Today the National Coalition for Cancer Survivorship (NCCS) joined the Health Care Payment Learning and Action Network and announced its goal in support of alternative payment models that will foster better, more patient-centered cancer care for the nation’s more than 14 million cancer survivors. NCCS Board Chair and cancer survivor, Michael Kappel, attended the inaugural meeting of the Network and represented the needs of cancer survivors in new health care payment and delivery models. The meeting, which included working groups of diverse stakeholders, followed a White House event at which President Barack Obama highlighted the role of the Network in providing advice to the Centers for Medicare & Medicaid Services on payment reform efforts.
Earlier in 2015, Health and Human Services Secretary (HHS) Sylvia Mathews Burwell set forth ambitious goals for moving away from fee-for-service payment in Medicare and Medicaid and replacing that system with value-based payment, including alternative systems such as bundled payments, accountable care organizations, and patient-centered medical homes. The Health Care Payment Learning and Action Network, also announced by Secretary Burwell, will include a range of stakeholders who will share health reform experiences and offer advice to HHS and CMS on payment reform demonstration programs and initiatives.
In joining the Network, NCCS affirmed its support for HHS’ goals of a transition to 30% alternative payment model by 2016 and 50% by 2018 and committed to work with Network participants to establish standard definitions for alternative payment models. Additionally, NCCS set its own organizational goals to (1) represent the needs of cancer survivors in planning, implementing, and measuring alternative payment models to encourage a patient-centered approach to care, (2) educate cancer survivors and advocates about alternative payment models for cancer care and the need to improve quality measurement for cancer care, and (3) encourage payers and cancer care providers to participate in alternative payment models that include cancer care planning and coordination.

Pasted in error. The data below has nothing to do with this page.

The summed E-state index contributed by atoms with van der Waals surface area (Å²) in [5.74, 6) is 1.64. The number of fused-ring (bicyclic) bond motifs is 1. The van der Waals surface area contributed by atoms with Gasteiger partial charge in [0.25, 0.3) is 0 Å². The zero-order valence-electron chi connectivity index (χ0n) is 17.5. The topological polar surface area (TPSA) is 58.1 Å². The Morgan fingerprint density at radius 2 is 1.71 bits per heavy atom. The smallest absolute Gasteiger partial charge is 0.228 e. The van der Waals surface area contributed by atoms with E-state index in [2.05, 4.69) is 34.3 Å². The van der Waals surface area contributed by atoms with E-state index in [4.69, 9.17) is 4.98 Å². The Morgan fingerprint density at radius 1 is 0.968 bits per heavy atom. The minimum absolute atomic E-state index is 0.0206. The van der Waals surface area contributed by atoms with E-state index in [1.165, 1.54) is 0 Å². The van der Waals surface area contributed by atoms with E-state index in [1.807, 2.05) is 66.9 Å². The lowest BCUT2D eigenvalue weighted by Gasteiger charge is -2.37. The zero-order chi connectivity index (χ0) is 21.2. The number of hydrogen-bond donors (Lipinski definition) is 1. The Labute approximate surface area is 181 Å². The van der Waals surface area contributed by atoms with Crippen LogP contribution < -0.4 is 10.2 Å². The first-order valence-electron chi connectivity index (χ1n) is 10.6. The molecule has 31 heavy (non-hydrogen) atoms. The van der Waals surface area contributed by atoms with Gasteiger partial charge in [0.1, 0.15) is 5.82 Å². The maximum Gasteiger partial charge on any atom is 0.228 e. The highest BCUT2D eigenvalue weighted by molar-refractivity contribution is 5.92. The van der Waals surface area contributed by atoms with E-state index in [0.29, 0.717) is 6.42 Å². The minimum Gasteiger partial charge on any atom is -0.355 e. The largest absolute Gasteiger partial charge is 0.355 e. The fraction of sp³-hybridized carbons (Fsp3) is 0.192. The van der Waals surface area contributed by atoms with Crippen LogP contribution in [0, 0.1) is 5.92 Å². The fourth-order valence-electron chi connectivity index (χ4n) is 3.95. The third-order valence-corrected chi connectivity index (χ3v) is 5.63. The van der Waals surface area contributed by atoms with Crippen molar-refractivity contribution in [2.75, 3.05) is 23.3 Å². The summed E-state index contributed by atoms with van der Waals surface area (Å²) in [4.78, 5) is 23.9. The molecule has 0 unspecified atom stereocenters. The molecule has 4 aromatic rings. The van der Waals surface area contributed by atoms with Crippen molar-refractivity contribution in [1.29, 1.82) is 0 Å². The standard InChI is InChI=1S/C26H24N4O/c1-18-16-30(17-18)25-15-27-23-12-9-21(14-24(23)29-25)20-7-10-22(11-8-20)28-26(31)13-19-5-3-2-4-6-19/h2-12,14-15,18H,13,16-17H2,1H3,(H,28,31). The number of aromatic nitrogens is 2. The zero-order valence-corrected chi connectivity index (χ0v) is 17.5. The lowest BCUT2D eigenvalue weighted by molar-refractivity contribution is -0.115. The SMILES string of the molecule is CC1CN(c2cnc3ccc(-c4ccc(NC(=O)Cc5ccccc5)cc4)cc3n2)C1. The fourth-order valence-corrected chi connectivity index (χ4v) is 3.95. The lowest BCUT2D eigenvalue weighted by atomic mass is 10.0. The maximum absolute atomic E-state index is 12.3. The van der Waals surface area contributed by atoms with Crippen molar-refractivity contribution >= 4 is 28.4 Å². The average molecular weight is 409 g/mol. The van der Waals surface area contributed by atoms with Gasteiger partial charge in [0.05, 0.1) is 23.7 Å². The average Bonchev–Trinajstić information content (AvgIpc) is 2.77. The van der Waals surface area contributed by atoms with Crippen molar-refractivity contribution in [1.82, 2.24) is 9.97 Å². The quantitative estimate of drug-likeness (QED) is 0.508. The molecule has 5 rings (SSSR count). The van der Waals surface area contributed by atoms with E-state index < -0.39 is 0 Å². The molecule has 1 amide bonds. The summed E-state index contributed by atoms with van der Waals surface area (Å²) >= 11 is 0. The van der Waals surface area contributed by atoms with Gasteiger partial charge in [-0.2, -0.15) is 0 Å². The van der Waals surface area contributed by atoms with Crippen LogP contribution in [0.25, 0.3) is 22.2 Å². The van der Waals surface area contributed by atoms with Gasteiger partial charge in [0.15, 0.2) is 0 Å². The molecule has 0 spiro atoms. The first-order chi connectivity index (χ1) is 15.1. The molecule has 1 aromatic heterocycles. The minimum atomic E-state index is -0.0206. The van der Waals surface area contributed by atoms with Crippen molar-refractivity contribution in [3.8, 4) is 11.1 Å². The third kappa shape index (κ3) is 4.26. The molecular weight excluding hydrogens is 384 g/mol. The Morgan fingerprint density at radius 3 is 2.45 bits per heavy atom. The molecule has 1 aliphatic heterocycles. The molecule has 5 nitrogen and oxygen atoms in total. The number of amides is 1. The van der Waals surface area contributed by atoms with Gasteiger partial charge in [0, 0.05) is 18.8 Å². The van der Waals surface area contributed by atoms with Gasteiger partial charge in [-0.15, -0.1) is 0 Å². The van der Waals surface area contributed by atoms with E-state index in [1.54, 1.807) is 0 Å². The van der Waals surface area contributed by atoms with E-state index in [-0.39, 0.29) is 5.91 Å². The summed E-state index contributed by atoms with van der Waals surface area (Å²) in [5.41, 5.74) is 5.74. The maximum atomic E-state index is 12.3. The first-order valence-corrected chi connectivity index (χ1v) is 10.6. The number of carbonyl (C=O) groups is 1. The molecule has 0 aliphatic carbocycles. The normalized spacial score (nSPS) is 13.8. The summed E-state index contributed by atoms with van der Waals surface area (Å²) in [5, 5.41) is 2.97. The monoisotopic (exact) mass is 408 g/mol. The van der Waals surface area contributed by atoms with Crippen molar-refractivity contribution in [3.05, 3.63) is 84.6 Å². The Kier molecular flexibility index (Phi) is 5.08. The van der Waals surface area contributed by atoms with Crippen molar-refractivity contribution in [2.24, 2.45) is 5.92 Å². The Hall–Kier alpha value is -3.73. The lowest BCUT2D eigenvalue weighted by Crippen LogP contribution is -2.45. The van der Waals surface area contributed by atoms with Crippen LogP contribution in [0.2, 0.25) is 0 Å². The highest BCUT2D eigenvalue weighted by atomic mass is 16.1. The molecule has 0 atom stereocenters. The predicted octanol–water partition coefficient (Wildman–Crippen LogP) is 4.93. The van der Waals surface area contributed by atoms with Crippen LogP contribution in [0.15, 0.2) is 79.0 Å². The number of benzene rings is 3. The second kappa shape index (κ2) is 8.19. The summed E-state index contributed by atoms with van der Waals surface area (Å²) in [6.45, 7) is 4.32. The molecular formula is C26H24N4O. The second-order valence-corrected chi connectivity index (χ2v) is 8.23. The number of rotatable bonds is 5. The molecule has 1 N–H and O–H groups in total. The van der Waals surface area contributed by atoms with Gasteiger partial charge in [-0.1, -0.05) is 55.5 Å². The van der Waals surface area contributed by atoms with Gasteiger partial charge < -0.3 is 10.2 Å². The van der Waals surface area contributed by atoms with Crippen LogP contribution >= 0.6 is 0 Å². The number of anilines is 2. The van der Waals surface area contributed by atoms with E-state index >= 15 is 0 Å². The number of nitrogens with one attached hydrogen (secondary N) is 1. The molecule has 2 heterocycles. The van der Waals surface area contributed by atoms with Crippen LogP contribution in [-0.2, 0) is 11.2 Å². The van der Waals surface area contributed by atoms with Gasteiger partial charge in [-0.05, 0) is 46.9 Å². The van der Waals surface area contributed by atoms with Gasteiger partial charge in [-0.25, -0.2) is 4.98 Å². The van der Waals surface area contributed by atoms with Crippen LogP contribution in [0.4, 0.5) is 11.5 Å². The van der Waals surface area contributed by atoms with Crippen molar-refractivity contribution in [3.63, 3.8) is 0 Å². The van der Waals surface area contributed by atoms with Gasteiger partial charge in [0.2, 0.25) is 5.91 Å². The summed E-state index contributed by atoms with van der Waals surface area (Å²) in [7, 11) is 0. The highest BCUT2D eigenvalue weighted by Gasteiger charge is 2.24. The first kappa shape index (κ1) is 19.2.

“We need to keep patients at the center of payment reform efforts and ensure that alternative payment systems are structured and financed to foster practice transformation,” said Kappel. “The cancer survivor’s goal is a cancer care team that participates in shared decision-making, engages in cancer care planning and coordination, and that meets cancer care quality standards. New payment systems should be structured to achieve these goals, while ensuring patients have access to innovative therapies when they are approved.” He also recommended the development of new cancer care quality measures that will evaluate patient satisfaction and assess patient outcomes.
For more than a decade, NCCS has advocated for reforms of the fee-for-service system to encourage better cancer care planning and coordination and to foster cancer care quality improvement. The organization has embraced the movement from volume-based payment to alternative payment systems. NCCS has endorsed the Oncology Care Model, an episode of care demonstration program that has been announced by CMS for voluntary payer and provider participation in 2016. That model represents an important avenue for improving cancer care delivery and enhancing patient outcomes.
“NCCS has been a leading voice in ensuring that patient perspectives are considered in efforts to reform payment for cancer care,” said Kappel. “We hope that the Health Care Payment Learning and Action Network will stimulate creative approaches to alternative payment models that reward quality over quantity and foster delivery of the right care, to the right patient, at the right time. We look forward to participating in the Network and continuing to advocate on behalf of cancer patients and survivors for the best quality cancer care.”
The National Coalition for Cancer Survivorship is a patient-centered, patient-focused organization advocating for access to the best possible cancer care for all people with cancer. We drive patient-centered policy change to make cancer care better for patients and their families. We believe the best possible cancer care means the right care, at the right time, for the right reason. Cancer care should reflect an individual’s needs, values, and preferences. Patients deserve to be partners in their care, and both patients and health care systems benefit when patients are engaged in their care. NCCS represents the interests of cancer patients to Congress, the federal government, payers, policymakers, and all others whose work affects people with cancer.